For my first example, i introduce to you the ingenuity of the University of Engineering and Technology of Peru (UTEC), who teamed up with ad agency Mayo DraftFCB looking for a way to promote their application period of 2013. Mayo DraftFCB focused their marketing expertise on the expertise of UTEC and together, they made a billboard.
Now this isn't just any ordinary billboard. Dropped along the Pan-American Highway near the city of Lima, the billboard hopes to capitalize on Lima's highly humid environment by using an inverse osmosis filtration system to produce a commodity that residents of the desert city seriously require; water. For those who don't know, Lima is one of the most humid and driest city in Peru and one of the driest in the world. With 1.2 million residents of Lima lacking running water, they have to rely on private-companies to deliver water that ends up costing 20 times more than what the wealthy pay for their tap water.
In three months, the billboard has been able to produce 2,500 gallons of water, quenching the thirst of hundreds of families per month.
The only down side I saw to this project, was its inability of being self-sufficient. Requiring electricity, it is troublesome to think of how long electricity will be provided for the billboard by UTEC. Once the campaign for enrolment is over, will the billboard go along with it, or will the people at UTEC seriously adopt this as an initiative to further salvage the issue of scarce water?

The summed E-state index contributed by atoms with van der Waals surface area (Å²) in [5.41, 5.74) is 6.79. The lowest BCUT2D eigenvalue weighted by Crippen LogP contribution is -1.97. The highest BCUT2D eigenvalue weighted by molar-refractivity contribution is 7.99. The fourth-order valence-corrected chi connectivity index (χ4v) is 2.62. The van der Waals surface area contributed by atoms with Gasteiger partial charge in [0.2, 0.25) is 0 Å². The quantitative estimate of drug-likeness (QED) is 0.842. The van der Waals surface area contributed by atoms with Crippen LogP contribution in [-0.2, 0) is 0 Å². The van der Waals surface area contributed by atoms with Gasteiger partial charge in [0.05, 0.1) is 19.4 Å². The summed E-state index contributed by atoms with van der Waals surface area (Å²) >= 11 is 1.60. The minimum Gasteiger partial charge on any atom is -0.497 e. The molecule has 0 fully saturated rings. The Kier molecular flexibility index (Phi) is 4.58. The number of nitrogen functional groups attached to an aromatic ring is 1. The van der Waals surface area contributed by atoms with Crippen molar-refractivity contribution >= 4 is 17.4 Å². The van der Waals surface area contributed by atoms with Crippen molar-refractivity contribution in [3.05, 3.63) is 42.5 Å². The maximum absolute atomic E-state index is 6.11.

Guess we will just have to wait and see.
The second example of collaborative innovation I want to bring to attention is Google's newest project, Loon. Much like the name suggests, Google is teaming up with Raven Aerostar balloons on a crazy conquest to bring wireless internet access to the most remote parts of the world. Using helium balloons, solar panels and wireless antennas, a coverage area of 1250 square km can be provided to those who want/need access to the internet, all you'll need is a special antenna fitted to your house.
The main issue with this project is the demographic that is being reached out to. Targeting remote areas of the world that don't have internet is a pretty good indicator of the level of technical aptitude in those areas as well. Flight time is another issue, as the balloons have a maximum flight time of 55 days, meaning that they'll either have to be replaced or refuelled. Critics of this endeavour suggest that such top-down hardware distribution techniques, historically, are prone to failure and focusing on what is available in the areas being targeted would be a more viable solution.
Regardless of the flaws associated with the project, I think Google's initiative is a commendable one and helps bring the world a little closer. Can you think of alternative solutions to the posed problems? Is trying to get everyone on the internet a feasible initiative? Does everyone need to be on the internet? I don't have the answers to all of these questions, but I do know having a vast amount of knowledge at the tip of your finger and being aware of it is a future that can help tackle problems more efficiently than we are able to today.